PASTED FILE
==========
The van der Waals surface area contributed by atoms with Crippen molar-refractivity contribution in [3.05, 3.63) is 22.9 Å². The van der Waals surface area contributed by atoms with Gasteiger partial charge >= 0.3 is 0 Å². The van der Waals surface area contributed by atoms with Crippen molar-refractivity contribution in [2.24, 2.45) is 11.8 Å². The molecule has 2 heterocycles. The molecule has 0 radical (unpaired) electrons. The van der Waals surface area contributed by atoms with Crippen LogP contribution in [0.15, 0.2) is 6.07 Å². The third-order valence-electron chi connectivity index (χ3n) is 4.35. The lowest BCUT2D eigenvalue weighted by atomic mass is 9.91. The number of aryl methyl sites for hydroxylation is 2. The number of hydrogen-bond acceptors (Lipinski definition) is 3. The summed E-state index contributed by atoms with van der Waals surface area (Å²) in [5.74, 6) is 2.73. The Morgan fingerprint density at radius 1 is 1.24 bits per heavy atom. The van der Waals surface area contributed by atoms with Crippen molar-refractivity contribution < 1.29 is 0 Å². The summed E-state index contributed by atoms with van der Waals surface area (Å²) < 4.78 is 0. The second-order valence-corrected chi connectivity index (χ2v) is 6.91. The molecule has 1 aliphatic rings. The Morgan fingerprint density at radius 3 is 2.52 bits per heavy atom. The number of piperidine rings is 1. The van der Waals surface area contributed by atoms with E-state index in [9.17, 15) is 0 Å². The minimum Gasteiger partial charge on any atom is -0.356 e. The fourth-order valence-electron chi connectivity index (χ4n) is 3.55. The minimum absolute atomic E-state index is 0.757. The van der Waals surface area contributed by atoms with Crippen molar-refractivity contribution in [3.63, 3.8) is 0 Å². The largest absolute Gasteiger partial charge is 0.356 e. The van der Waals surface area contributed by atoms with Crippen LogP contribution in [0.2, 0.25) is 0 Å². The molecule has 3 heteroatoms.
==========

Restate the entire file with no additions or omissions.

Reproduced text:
The van der Waals surface area contributed by atoms with Crippen molar-refractivity contribution in [3.05, 3.63) is 22.9 Å². The van der Waals surface area contributed by atoms with Gasteiger partial charge >= 0.3 is 0 Å². The van der Waals surface area contributed by atoms with Crippen molar-refractivity contribution in [2.24, 2.45) is 11.8 Å². The molecule has 2 heterocycles. The molecule has 0 radical (unpaired) electrons. The van der Waals surface area contributed by atoms with Crippen LogP contribution in [0.15, 0.2) is 6.07 Å². The third-order valence-electron chi connectivity index (χ3n) is 4.35. The lowest BCUT2D eigenvalue weighted by atomic mass is 9.91. The number of aryl methyl sites for hydroxylation is 2. The number of hydrogen-bond acceptors (Lipinski definition) is 3. The summed E-state index contributed by atoms with van der Waals surface area (Å²) in [5.74, 6) is 2.73. The Morgan fingerprint density at radius 1 is 1.24 bits per heavy atom. The van der Waals surface area contributed by atoms with Crippen molar-refractivity contribution < 1.29 is 0 Å². The summed E-state index contributed by atoms with van der Waals surface area (Å²) < 4.78 is 0. The second-order valence-corrected chi connectivity index (χ2v) is 6.91. The molecule has 1 aliphatic rings. The Morgan fingerprint density at radius 3 is 2.52 bits per heavy atom. The number of piperidine rings is 1. The van der Waals surface area contributed by atoms with E-state index in [9.17, 15) is 0 Å². The minimum Gasteiger partial charge on any atom is -0.356 e. The fourth-order valence-electron chi connectivity index (χ4n) is 3.55. The minimum absolute atomic E-state index is 0.757. The van der Waals surface area contributed by atoms with Crippen molar-refractivity contribution in [3.63, 3.8) is 0 Å². The largest absolute Gasteiger partial charge is 0.356 e. The van der Waals surface area contributed by atoms with Crippen LogP contribution in [0.2, 0.25) is 0 Å². The molecule has 3 heteroatoms.